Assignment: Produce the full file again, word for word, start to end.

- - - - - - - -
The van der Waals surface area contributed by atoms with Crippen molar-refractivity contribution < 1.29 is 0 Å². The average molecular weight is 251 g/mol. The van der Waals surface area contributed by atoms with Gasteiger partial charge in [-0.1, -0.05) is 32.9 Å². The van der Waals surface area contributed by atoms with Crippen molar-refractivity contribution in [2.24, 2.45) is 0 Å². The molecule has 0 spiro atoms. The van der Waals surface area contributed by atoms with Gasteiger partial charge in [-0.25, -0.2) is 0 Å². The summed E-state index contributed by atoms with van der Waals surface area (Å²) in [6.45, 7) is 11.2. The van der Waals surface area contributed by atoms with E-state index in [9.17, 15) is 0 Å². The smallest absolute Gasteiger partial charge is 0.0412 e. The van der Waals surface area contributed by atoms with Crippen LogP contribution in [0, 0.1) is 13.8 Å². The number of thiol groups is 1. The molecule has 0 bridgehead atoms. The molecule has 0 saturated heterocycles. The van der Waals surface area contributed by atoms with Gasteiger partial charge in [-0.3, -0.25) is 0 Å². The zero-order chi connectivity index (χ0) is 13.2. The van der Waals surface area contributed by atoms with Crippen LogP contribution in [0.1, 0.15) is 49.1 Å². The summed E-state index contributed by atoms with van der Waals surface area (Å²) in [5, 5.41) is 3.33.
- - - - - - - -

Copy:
The van der Waals surface area contributed by atoms with Crippen molar-refractivity contribution < 1.29 is 0 Å². The average molecular weight is 251 g/mol. The van der Waals surface area contributed by atoms with Gasteiger partial charge in [-0.1, -0.05) is 32.9 Å². The van der Waals surface area contributed by atoms with Crippen molar-refractivity contribution in [2.24, 2.45) is 0 Å². The molecule has 0 spiro atoms. The van der Waals surface area contributed by atoms with Gasteiger partial charge in [-0.25, -0.2) is 0 Å². The summed E-state index contributed by atoms with van der Waals surface area (Å²) in [6.45, 7) is 11.2. The van der Waals surface area contributed by atoms with E-state index in [9.17, 15) is 0 Å². The smallest absolute Gasteiger partial charge is 0.0412 e. The van der Waals surface area contributed by atoms with Crippen LogP contribution in [0, 0.1) is 13.8 Å². The number of thiol groups is 1. The molecule has 0 bridgehead atoms. The molecule has 0 saturated heterocycles. The van der Waals surface area contributed by atoms with Gasteiger partial charge in [-0.3, -0.25) is 0 Å². The zero-order chi connectivity index (χ0) is 13.2. The van der Waals surface area contributed by atoms with Crippen LogP contribution in [0.1, 0.15) is 49.1 Å². The summed E-state index contributed by atoms with van der Waals surface area (Å²) in [5, 5.41) is 3.33.